How About Giving Fish Some Privacy Space?

Paul_Humannassau_grouper_spawning_aggregation© Paul Humann, Reef Environmental Education Foundation Grouper Moon Project, REEF.org/groupermoonproject

Some fish, such as these Nassau groupers in the Cayman Islands, make an epic journey to special places to spawn. It is an event rarely witnessed.

At certain times each year, many types of fish find their way to special gathering places for a mating ritual that helps determine the survival of their species. They can arrive by the thousands, and some may travel hundreds of miles.

If left alone, these fish will help supply the next generation. But concentrated in one area, they are easy prey for fishermen. Some spawning locations throughout the world have become fishing hot spots and, as a result, species have dwindled.

This is why fishery managers in the southeastern United States are discussing a new proposal to identify important areas where fish gather to breed, and set rules to protect them from fishing.

During two weeks of public meetings starting August 6, the South Atlantic Fishery Management Council will hear what people think about the concept. Sessions are set in all the states where the council governs fish policy in federal waters (3 to 200 miles offshore):  Florida, Georgia, South Carolina, and North Carolina.

In April, an expert group of fishermen endorsed the idea of spawning protections. The snapper-group advisory panel, which provides advice to the council, said it’s critical to give some species a better chance to reproduce more, including groupers and snappers. Those species form the backbone of fishing businesses and are a favorite catch of recreational anglers.

Fishery managers have been considering the idea of protecting spawning fish for years. But prior proposals focused only on a couple of declining populations. Now the council is taking a big-picture approach and considering protections for areas that could benefit many different species.

Protecting spawning areas can boost healthy fish populations and help struggling ones improve. It has worked well in other places. For example, in the Gulf of Mexico’s Madison Swanson reserve, the once-dwindling gag grouper are rebounding. In Belize, where fishermen support safe zones, the imperiled Nassau grouper population is growing healthier. Some experts report seeing young Nassau groupers throughout the region in recent years And at the Dry Tortugas Ecological Reserve in South Florida, depleted fish are recovering, with individuals of many species—mutton snapper, red grouper, yellowtail snapper, and hog snapper—growing larger and more numerous. In fact, some species increased in abundance and size both inside the reserve and throughout the region.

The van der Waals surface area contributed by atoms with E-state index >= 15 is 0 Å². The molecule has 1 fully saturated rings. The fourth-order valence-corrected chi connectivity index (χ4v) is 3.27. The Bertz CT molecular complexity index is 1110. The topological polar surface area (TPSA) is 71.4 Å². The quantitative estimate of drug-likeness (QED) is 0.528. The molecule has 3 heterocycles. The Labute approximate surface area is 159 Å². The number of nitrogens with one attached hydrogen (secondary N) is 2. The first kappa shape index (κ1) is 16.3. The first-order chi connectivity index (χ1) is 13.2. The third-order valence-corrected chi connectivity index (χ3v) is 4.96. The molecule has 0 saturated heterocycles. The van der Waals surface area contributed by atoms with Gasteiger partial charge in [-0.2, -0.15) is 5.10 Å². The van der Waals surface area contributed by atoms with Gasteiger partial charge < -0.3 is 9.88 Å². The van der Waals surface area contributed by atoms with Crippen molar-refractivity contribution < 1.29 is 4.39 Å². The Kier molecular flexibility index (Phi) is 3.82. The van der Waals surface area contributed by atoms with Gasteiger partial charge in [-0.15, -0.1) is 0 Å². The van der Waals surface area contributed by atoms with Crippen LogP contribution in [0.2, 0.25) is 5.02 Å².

With millions of pounds of fish caught annually off the Southeast coast, we should give fish a little time and space to themselves. We’ll reap the rewards when the future generations fill up our boats and dinner plates, and the ocean ecosystem will be healthier.

Holly Binns directs U.S. ocean conservation for The Pew Charitable Trusts in the Southeast and U.S. Caribbean.

Underwater Life
Underwater Life
Fact Sheet

Protecting Places Where Underwater Life Begins

Read more
Quick View
Fact Sheet

At special times each year, certain fish find their way to unique gathering places for a mating ritual that helps determine the survival of their species.

Read more

Spotlight on Mental Health

Composite image of modern city network communication concept

Learn the Basics of Broadband from Our Limited Series

Sign up for our four-week email course on Broadband Basics

Quick View

How does broadband internet reach our homes, phones, and tablets? What kind of infrastructure connects us all together? What are the major barriers to broadband access for American communities?

Pills illustration
Pills illustration

What Is Antibiotic Resistance—and How Can We Fight It?

Sign up for our four-week email series The Race Against Resistance.

Quick View

Antibiotic-resistant bacteria, also known as “superbugs,” are a major threat to modern medicine. But how does resistance work, and what can we do to slow the spread? Read personal stories, expert accounts, and more for the answers to those questions in our four-week email series: Slowing Superbugs.

Explore Pew’s new and improved
Fiscal 50 interactive

Your state's stats are more accessible than ever with our new and improved Fiscal 50 interactive:

  • Maps, trends, and customizable charts
  • 50-state rankings
  • Analysis of what it all means
  • Shareable graphics and downloadable data
  • Proven fiscal policy strategies

Explore

Welcome to the new Fiscal 50

Key changes include:

  • State pages that help you keep track of trends in your home state and provide national and regional context.
  • Interactive indicator pages with highly customizable and shareable data visualizations.
  • A Budget Threads feature that offers Pew’s read on the latest state fiscal news.

Learn more about the new and improved Fiscal 50.